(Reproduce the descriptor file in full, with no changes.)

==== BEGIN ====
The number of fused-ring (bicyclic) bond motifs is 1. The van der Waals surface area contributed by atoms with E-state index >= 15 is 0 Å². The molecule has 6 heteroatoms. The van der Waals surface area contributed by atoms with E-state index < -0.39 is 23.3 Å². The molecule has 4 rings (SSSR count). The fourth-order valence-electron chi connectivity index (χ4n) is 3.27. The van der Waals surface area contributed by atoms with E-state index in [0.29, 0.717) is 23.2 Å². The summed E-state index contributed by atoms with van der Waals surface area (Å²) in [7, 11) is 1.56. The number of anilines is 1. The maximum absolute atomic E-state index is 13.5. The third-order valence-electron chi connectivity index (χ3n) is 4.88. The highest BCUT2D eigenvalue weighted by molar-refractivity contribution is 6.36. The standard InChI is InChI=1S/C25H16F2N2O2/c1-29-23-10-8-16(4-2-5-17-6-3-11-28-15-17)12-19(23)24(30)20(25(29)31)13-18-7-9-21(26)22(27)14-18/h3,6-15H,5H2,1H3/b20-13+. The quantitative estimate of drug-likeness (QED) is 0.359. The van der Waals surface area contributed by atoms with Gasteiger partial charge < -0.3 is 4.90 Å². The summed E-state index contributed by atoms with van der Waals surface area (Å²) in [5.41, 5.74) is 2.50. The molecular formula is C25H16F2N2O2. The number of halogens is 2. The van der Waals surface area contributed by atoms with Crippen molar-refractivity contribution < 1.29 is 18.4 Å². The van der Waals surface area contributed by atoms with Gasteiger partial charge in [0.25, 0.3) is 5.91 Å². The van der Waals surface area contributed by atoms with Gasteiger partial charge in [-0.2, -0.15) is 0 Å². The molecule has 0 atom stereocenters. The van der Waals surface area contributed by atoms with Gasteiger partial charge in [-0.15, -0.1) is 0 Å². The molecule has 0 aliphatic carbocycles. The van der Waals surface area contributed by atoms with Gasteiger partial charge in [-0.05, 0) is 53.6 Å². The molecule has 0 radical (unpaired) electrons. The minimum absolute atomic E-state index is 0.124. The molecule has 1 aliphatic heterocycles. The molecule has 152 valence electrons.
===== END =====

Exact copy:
The number of fused-ring (bicyclic) bond motifs is 1. The van der Waals surface area contributed by atoms with E-state index >= 15 is 0 Å². The molecule has 6 heteroatoms. The van der Waals surface area contributed by atoms with E-state index < -0.39 is 23.3 Å². The molecule has 4 rings (SSSR count). The fourth-order valence-electron chi connectivity index (χ4n) is 3.27. The van der Waals surface area contributed by atoms with E-state index in [0.29, 0.717) is 23.2 Å². The summed E-state index contributed by atoms with van der Waals surface area (Å²) in [7, 11) is 1.56. The number of anilines is 1. The maximum absolute atomic E-state index is 13.5. The third-order valence-electron chi connectivity index (χ3n) is 4.88. The highest BCUT2D eigenvalue weighted by molar-refractivity contribution is 6.36. The standard InChI is InChI=1S/C25H16F2N2O2/c1-29-23-10-8-16(4-2-5-17-6-3-11-28-15-17)12-19(23)24(30)20(25(29)31)13-18-7-9-21(26)22(27)14-18/h3,6-15H,5H2,1H3/b20-13+. The quantitative estimate of drug-likeness (QED) is 0.359. The van der Waals surface area contributed by atoms with Gasteiger partial charge < -0.3 is 4.90 Å². The summed E-state index contributed by atoms with van der Waals surface area (Å²) in [5.41, 5.74) is 2.50. The molecular formula is C25H16F2N2O2. The number of halogens is 2. The van der Waals surface area contributed by atoms with Crippen molar-refractivity contribution < 1.29 is 18.4 Å². The van der Waals surface area contributed by atoms with Gasteiger partial charge in [0.25, 0.3) is 5.91 Å². The van der Waals surface area contributed by atoms with Gasteiger partial charge in [-0.2, -0.15) is 0 Å². The molecule has 0 atom stereocenters. The van der Waals surface area contributed by atoms with Gasteiger partial charge in [-0.15, -0.1) is 0 Å². The molecule has 0 aliphatic carbocycles. The van der Waals surface area contributed by atoms with Gasteiger partial charge in [-0.05, 0) is 53.6 Å². The molecule has 0 radical (unpaired) electrons. The minimum absolute atomic E-state index is 0.124. The molecule has 1 aliphatic heterocycles. The molecule has 152 valence electrons.